1839 – France presents Louis Daguerre’s invention, daguerreotype photography, as a free gift to the world – Born in France in 1787, Louis Daguerre grew up as an apprentice learning about cutting edge practices in art and architecture. Though he made important contributions to theatre, inventing the diorama theatre, which made us of mirrors and light to set the scene, he is best remembered for his contribution to photography, the daguerreotype, an early photographic process that bears his name. In 1829, Daguerre began working with French inventor Nicéphore Niépce, who is credited with taking the world’s oldest surviving camera photograph in the mid 1820s. Niépce died in 1833, but Daguerre carried on his work, developing the photographic process and experimenting with other light-sensitive materials including silver salts and iodine crystals. Some downsides of daguerreotypes compared to our photography today include that Daguerre’s exposure process took a much longer time than the cameras most of us grew up with in the 20th century – several minutes or more – and that, since the images were displayed on sheets of polished, silver-plated copper, they could only be reproduced by taking a picture of a previous image. But still, his resulting portrait and landscape images caused a sensation when they were first shown in 1835. Daguerre kept his process secret until, in 1839 at a joint meeting of the French academies of Sciences and the Fine Arts, the process was announced. Rather than patenting his invention, as was the usual way for inventors to make a profit, Daguerre made an arrangement with the French government that it would acquire the rights to the daguerreotype process in exchange for a lifetime pension for he and his family. France presented the daguerreotype process and detailed instructions on how it was done “free to the world” as a gift on this date in 1839. Other inventors, such as Henry Fox Talbot, kept up experimenting with photography, introducing photos printed on paper and photos that could easily be copied in the years that followed. Daguerre died in 1851 and, by 1860, few photographers were still using his methods, but his legacy was not forgotten. Today, he is one of 72 French scientists, engineers and mathematicians to have their names engraved on the Eiffel Tower.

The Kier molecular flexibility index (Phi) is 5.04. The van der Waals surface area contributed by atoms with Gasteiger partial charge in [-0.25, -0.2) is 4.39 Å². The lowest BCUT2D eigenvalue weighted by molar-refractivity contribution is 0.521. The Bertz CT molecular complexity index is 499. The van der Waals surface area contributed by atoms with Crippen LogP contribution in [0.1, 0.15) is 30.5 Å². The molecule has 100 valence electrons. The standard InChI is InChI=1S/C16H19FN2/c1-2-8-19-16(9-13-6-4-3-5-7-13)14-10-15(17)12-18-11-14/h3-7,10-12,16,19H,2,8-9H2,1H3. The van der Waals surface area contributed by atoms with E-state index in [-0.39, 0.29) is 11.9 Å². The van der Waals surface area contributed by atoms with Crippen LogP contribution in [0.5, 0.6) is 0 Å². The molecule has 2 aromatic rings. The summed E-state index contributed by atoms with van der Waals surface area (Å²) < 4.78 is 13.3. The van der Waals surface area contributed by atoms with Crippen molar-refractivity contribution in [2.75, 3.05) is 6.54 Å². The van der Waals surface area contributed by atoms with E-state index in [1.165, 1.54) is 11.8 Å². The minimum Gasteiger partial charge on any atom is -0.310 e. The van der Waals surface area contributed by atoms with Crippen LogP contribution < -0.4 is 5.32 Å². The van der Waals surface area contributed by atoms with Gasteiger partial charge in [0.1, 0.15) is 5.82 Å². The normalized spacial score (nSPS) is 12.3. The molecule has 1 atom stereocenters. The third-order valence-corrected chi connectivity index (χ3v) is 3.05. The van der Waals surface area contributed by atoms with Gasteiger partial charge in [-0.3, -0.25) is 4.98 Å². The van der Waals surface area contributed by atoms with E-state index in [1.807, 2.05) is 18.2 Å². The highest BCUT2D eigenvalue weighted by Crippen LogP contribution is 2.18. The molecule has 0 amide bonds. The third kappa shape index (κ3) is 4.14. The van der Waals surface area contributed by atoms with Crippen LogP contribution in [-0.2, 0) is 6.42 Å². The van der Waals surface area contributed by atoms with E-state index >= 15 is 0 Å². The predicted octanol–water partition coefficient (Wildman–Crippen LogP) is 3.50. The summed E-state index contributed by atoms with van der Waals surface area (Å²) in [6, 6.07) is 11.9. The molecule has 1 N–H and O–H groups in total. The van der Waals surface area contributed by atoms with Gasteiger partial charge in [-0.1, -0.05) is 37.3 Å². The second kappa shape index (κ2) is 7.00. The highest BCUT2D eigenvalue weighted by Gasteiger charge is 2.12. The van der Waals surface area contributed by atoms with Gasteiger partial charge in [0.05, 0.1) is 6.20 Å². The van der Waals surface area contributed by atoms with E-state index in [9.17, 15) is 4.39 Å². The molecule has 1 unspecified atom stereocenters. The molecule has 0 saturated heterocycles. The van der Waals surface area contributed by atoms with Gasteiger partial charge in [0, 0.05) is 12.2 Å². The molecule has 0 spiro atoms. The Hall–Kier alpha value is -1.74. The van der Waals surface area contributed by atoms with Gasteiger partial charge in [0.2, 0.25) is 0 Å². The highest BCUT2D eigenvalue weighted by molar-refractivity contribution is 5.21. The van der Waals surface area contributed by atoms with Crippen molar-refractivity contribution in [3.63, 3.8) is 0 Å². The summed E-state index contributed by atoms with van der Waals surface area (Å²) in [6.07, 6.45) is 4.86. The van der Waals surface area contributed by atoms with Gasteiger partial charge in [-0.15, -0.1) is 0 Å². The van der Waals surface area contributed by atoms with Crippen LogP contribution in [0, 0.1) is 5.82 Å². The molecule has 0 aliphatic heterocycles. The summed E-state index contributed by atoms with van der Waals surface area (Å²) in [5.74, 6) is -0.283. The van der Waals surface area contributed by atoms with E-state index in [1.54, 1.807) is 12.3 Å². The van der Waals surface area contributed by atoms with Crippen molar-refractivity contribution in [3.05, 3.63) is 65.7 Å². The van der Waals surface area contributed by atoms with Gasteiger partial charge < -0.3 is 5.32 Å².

1942 – Allied troops, including 5,000 Canadians, launch an unsuccessful raid on Nazi-controlled Dieppe, France – Nazi Germany held a firm grip over much of Western Europe in 1942. Its advanced Luftwaffe air force refused to be lured out over the sea where British fighters would have an advantage, instead, the German pilots would only fight over land, where Allied planes would be outnumbered and low on fuel. In the Soviet Union, though Germany’s initial offensive had been beaten back, Stalin was desperate for his western Alllies to attack, so as to divert some of the German forces that were advancing towards Stalingrad in southwestern Russia. As a way to address both of these concerns, Allied authorities began planning Operation Jubilee, an amphibious attack on the German-occupied French port of Dieppe, less than 200 km southeast of London. The raid would serve as a test to gauge if it would be possible to hold ground on the French coast while also, hopefully, putting some German planes in the English Channel. Fearing heavy bombardment might kill French civilians in the area, the Allies refrained from bombing the area by air or by sea. This proved to be one of the main reasons for the failure of the Dieppe Raid, which took place on this date in 1942. Of the over 6,000 Allied troops who made it ashore, over 3,000 were killed, captured or injured. Among the Canadian casualties were 907 killed, 586 wounded and 1,946 captured. Many Canadians of the Royal Regiment of Canada were mowed down on the shore by German machine guns after finding themselves pinned against a tall, barbed wire covered seawall. All 27 of the tanks that made it to shore were destroyed. Allied troops were pulled back after just nine hours of fighting in what was, at the time, the war’s largest operation to include the army, navy and air force. It’s been said that the only consolation of Dieppe was that it provided an important lesson on what to do when landing on hostile beaches. It was a lesson that proved useful almost two years later, on June 6, 1944. Speaking about the unsuccessful raid, British Fleet Admiral Lord Mountbatten said “For every soldier who died at Dieppe, 10 were saved on D-Day.”